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The Joys of Jewish Preserving: Modern Recipes with Traditional Roots, for Jams, Pickles, Fruit Butters, and More--for Holidays and Every Day Hardcover – July 15, 2017
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From the Publisher
North African Preserved Lemons
Makes 2 pints (946 ml)
Lemons preserved in a salt brine are a staple of North African cuisine. The addition of cinnamon sticks is a particularly Jewish touch.
A small amount of preserved lemon in a dish goes a long way and it is a versatile ingredient. Try a small amount of diced preserved lemon in grain salads, pasta dishes, with fish, in salad dressings, as well as in all your Middle Eastern–inspired tagines and stews. Preserved lemons also make an impressive edible gift.
Sterilize a quart-sized (946 ml) jar by filling it with boiling water, draining it, and allowing it to air-dry. Place a layer of kosher salt at the bottom, about 1 tablespoon (15 g). Cut a deep x into the tops of 4 lemons, but do not cut through the bottom. Place 1 tablespoon (15 g) salt inside each lemon.
Place the first lemon in the jar and press down on it with the end of a wooden spoon to flatten it and release the juice. Layer ¼ cup (60 g) of salt around the lemon. Repeat with the remaining 3 cut lemons.
Juice the 2 uncut lemons and add the juice to the jar. the lemons in the jar should be submerged in a mixture of salt and lemon juice. If they are not, add another ¼ cup (60 g) of salt and the juice of an additional lemon. Slip the chiles and cinnamon sticks into the jar. Cover the jar and store in a cool, dark place for 4 weeks, shaking several times a week to distribute the salt.
After 1 month, the lemon rinds should be soft and pliable. Remove the lemons from the jar and rinse off the excess salt. Place 2 lemons in each jar with some of the brine. store the jar in the refrigerator, where it will keep for 6 months. To use, scrape off the flesh and use the rind only.
- 6 to 7 organic lemons
- 1 to 1 ½ cups (230 to 350 g) kosher salt
- 3 dried red chiles
- 2 cinnamon sticks
About the Author
Emily Paster was born and raised in Washington, DC, where her mother was the Director of the Folger Shakespeare Library and her father was chairman of the public relations firm Hill and Knowlton. A graduate of Princeton University and the University of Michigan Law School, she redirected her career from law to cooking and food writing beginning about 10 years ago, when she had her second child. She writes the widely admired blog West of the Loop, primarily about food but with forays into parenting and family life. She is the co-founder of the Chicago Food Swap and is a national leader in the growing food swap movement (community get-togethers where handmade foods are bartered and exchanged). Her previous book is Food Swap (Storey 2016). A resident of River Forest, Illinois, in suburban Chicago, she speaks often in the Chicago area on farm-to-table and garden-to-table provisioning and cooking and she has appeared numerous times on food and cooking segments for the major TV network affiliates in Chicago.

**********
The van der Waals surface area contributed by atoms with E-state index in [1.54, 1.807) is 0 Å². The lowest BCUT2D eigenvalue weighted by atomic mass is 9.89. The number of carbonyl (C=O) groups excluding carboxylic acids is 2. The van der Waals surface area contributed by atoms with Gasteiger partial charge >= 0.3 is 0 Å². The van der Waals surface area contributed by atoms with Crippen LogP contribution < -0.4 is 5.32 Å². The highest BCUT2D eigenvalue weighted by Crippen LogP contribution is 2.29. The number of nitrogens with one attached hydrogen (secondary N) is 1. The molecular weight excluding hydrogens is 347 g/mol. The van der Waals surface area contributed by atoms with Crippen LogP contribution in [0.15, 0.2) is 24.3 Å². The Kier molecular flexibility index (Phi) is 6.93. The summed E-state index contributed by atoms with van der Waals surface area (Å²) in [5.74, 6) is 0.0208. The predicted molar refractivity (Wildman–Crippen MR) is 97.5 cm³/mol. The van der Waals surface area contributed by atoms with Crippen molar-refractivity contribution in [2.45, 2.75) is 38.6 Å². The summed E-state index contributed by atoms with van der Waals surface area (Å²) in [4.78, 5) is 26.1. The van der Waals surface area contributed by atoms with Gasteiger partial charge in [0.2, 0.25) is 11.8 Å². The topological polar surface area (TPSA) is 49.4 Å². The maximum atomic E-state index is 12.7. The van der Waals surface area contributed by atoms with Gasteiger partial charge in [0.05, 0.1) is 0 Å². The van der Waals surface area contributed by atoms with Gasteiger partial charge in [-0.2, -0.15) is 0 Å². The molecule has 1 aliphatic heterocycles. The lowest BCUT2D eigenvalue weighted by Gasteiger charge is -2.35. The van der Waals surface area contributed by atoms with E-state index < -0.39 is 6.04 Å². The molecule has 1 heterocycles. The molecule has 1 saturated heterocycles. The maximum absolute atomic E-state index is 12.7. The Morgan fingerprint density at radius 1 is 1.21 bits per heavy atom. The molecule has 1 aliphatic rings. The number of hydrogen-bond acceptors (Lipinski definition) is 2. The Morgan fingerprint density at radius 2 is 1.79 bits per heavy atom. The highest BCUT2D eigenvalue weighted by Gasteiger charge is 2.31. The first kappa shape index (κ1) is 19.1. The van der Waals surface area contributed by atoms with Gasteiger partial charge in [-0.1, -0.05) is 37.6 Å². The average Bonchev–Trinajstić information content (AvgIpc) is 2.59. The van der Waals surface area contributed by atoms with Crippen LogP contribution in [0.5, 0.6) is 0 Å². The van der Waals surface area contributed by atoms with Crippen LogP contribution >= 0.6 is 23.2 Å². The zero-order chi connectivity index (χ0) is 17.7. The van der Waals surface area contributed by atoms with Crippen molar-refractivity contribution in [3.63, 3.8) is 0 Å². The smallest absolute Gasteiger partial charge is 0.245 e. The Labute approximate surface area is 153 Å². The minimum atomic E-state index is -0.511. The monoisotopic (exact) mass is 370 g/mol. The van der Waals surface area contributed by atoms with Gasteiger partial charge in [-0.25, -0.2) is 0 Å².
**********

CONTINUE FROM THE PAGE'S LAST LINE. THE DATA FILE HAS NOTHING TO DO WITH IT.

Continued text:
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Learning more about 25% of my heritage combined with some wonderful recipes was both interesting and educational. I love that the author also explained the geographic food availability differences of regional traditions. I first heard her interview on NPR and after getting one copy for my family, I also got a second copy to send to newly found cousins. (luckily they love researching genealogy).
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